Faculty and Staff, Students

Roth Asks Graduates to ‘Keep an Eye to Service’

Following is the commencement address given by Dr. Kathleen Roth at the UNC-Chapel Hill School of Dentistry’s 55th Honors Convocation on May 11, 2008.

Roth is the immediate past president of the American Dental Association and a dentist in general practice in West Bend, Wis. She completed her term as ADA president in October 2007 – the second woman to serve as ADA president since the organization’s creation in 1859.

Dean Williams, distinguished guests, family, friends and our 2008 graduates!!

It is a pleasure for me to be here today to celebrate this important day in your life!

Congratulations to all of you wearing that cap and gown tonight. I have to recognize how refreshing and special it is to see those of you receiving your dental degrees, all of our dental specialty groups, as well as dental hygiene and dental assisting awarded your degrees today in the same ceremony at the same time. The entire dental team is here, and that speaks volumes for the work we do and how important it is to understand what each of you bring to the profession! Congratulations to UNC for recognizing that!!

This moment is filled with pride for each of you; but today, no one can be more proud of you and your accomplishments than your family, spouse, parents and other loved ones here today. We all realize the efforts and support it took to reach graduation day, and having your loved ones supporting you throughout the years has made all the difference in the world.

So to all of you in the support role of these graduates, smile with pride and know that their hearts are filled with gratitude!

Hard work, dynamic and challenging dental education, has been your day-to-day commitment over the past few years. Today each of you can now begin in dental practice, perhaps that advanced training in graduate school programs, or embark on an academic career! Some of you will find that “perfect fit” established dental practice to partner. Every one of you will begin tomorrow morning building the dental dreams that seem perfect for you.

As new colleagues, you will be faced with many challenges and limitless opportunities!

Today, entering the profession is certainly not the completion of your education, however. Dentistry is a commitment to lifelong learning – continuously seeking out the new science as it unfolds, integrating new technologies into your daily practice environment and appreciating developing treatment alternatives supported by better understanding of the human body.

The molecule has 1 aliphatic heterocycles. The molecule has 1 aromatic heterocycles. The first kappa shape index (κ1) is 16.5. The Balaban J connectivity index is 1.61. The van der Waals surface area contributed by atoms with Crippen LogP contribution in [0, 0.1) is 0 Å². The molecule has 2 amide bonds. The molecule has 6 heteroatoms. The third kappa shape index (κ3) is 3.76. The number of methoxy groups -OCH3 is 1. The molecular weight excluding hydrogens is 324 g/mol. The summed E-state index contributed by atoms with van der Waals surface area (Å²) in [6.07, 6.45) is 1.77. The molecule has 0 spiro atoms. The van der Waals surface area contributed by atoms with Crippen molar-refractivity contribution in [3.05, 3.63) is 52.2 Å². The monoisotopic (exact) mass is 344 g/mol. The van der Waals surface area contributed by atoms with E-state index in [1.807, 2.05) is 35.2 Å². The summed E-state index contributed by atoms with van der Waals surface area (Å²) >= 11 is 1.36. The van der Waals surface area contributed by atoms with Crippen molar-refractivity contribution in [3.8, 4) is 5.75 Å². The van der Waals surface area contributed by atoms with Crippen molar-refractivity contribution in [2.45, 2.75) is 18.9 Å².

Dentistry has changed remarkably in the time since I wore my cap and gown on graduation day. You will find that embracing new technology and science is energizing both to you personally in practice as well as to the profession. But the commitment to continual educational growth and understanding is critical for all of us.

As you create your professional life, you will also be establishing yourself as a leader in the community. You will find that, over time, your community will respect your views, and much will be asked of each of you. Take this earned respect and volunteer, bring others together and enhance the community you choose to live in with dynamic interaction beyond your dental profession.

If all of us take the opportunity to open doors, develop programs and improve our “own little corner of the world,” our children and grandchildren will be the ones to profit.

Keep an eye to service. We are a profession built on improving oral health, and each of us hold a responsibility to find ways to treat those with resources, as well as the less fortunate. The dean and faculty here today testify to the fact that all of you have the skills and knowledge to succeed in your area of the dental profession. With those skills, we all have an ethical responsibility to improve oral health for needy.

My challenge to each of you is “find a way for this to play a role” in your day-to-day life, always reaching for those in unfortunate times to be included in your professional care.

I invite all of you to actively participate in the professional organization – whether it is at the ADA, in the state associations, and certainly at your local community level, you need to interact and network with colleagues in our field. Your voice and vision are important for growth of the profession. Never did I imagine when I joined my local component dental society after graduation that someday I would become the ADA president! Perhaps a future ADA president is in this class right now!!

When someone approaches you to volunteer for a program or project, I encourage you to always try to say “yes.” I have found that every opportunity has opened doors and resulted in an enormous personal growth experience.

Give back to this school. Our profession and your institution need the ongoing support and commitment of time, talent and treasure to ensure dentistry remains the strong, well-respected profession for our children and grandchildren in years to come. You each have a debt of gratitude to share as alumni of this fine institution.

And foremost, I challenge each of you to find a balance of life. Building your dental practice, engaging in the community you choose, providing a voice to the profession – that will take a considerable amount of time. But always remember to put your family and faith first. As each day draws to a close, the leftovers of our time are not meant to be spent with family. Strive to balance your time to give those you love the best of your energy, and find happiness in every day!

So, let me be the first to welcome you to the profession, a day of celebration!! Congratulations to each of you, and may you enjoy dentistry as much as I have throughout my life!